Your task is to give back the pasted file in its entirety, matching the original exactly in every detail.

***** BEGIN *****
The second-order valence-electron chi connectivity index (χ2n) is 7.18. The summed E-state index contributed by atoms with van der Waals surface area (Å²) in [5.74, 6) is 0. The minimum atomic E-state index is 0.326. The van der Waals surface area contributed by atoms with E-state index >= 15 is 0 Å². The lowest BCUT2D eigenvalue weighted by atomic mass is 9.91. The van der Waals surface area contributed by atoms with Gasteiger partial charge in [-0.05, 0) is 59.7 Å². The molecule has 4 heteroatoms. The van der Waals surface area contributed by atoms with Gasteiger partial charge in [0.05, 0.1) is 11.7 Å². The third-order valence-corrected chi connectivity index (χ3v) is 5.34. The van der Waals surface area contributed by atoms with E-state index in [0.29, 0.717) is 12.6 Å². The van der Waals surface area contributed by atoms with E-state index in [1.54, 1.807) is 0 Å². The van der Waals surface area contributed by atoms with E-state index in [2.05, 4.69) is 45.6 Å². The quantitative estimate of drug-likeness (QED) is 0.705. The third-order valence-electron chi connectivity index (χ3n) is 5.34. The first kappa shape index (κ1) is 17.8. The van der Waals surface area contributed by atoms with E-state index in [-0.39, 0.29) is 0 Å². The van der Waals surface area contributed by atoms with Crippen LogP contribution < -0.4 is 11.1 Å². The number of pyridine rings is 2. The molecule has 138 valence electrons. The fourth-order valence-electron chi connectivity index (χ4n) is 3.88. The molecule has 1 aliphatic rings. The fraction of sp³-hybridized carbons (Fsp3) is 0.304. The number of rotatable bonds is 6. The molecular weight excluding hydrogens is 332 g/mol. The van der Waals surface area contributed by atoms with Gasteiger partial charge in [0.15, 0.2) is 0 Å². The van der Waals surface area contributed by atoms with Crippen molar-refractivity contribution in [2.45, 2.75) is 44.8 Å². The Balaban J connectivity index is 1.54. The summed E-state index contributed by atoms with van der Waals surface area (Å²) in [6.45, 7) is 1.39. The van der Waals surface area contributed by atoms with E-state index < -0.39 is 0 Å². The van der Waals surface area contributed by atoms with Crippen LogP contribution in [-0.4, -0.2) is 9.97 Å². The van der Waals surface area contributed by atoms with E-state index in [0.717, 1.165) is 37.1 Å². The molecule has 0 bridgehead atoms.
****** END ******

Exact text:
The second-order valence-electron chi connectivity index (χ2n) is 7.18. The summed E-state index contributed by atoms with van der Waals surface area (Å²) in [5.74, 6) is 0. The minimum atomic E-state index is 0.326. The van der Waals surface area contributed by atoms with E-state index >= 15 is 0 Å². The lowest BCUT2D eigenvalue weighted by atomic mass is 9.91. The van der Waals surface area contributed by atoms with Gasteiger partial charge in [-0.05, 0) is 59.7 Å². The molecule has 4 heteroatoms. The van der Waals surface area contributed by atoms with Gasteiger partial charge in [0.05, 0.1) is 11.7 Å². The third-order valence-corrected chi connectivity index (χ3v) is 5.34. The van der Waals surface area contributed by atoms with E-state index in [0.29, 0.717) is 12.6 Å². The van der Waals surface area contributed by atoms with E-state index in [1.54, 1.807) is 0 Å². The van der Waals surface area contributed by atoms with E-state index in [2.05, 4.69) is 45.6 Å². The quantitative estimate of drug-likeness (QED) is 0.705. The third-order valence-electron chi connectivity index (χ3n) is 5.34. The first kappa shape index (κ1) is 17.8. The van der Waals surface area contributed by atoms with E-state index in [-0.39, 0.29) is 0 Å². The van der Waals surface area contributed by atoms with Crippen LogP contribution < -0.4 is 11.1 Å². The number of pyridine rings is 2. The molecule has 138 valence electrons. The fourth-order valence-electron chi connectivity index (χ4n) is 3.88. The molecule has 1 aliphatic rings. The fraction of sp³-hybridized carbons (Fsp3) is 0.304. The number of rotatable bonds is 6. The molecular weight excluding hydrogens is 332 g/mol. The van der Waals surface area contributed by atoms with Gasteiger partial charge in [0.15, 0.2) is 0 Å². The van der Waals surface area contributed by atoms with Crippen molar-refractivity contribution in [2.45, 2.75) is 44.8 Å². The Balaban J connectivity index is 1.54. The summed E-state index contributed by atoms with van der Waals surface area (Å²) in [6.45, 7) is 1.39. The van der Waals surface area contributed by atoms with E-state index < -0.39 is 0 Å². The van der Waals surface area contributed by atoms with Crippen LogP contribution in [-0.4, -0.2) is 9.97 Å². The van der Waals surface area contributed by atoms with E-state index in [0.717, 1.165) is 37.1 Å². The molecule has 0 bridgehead atoms.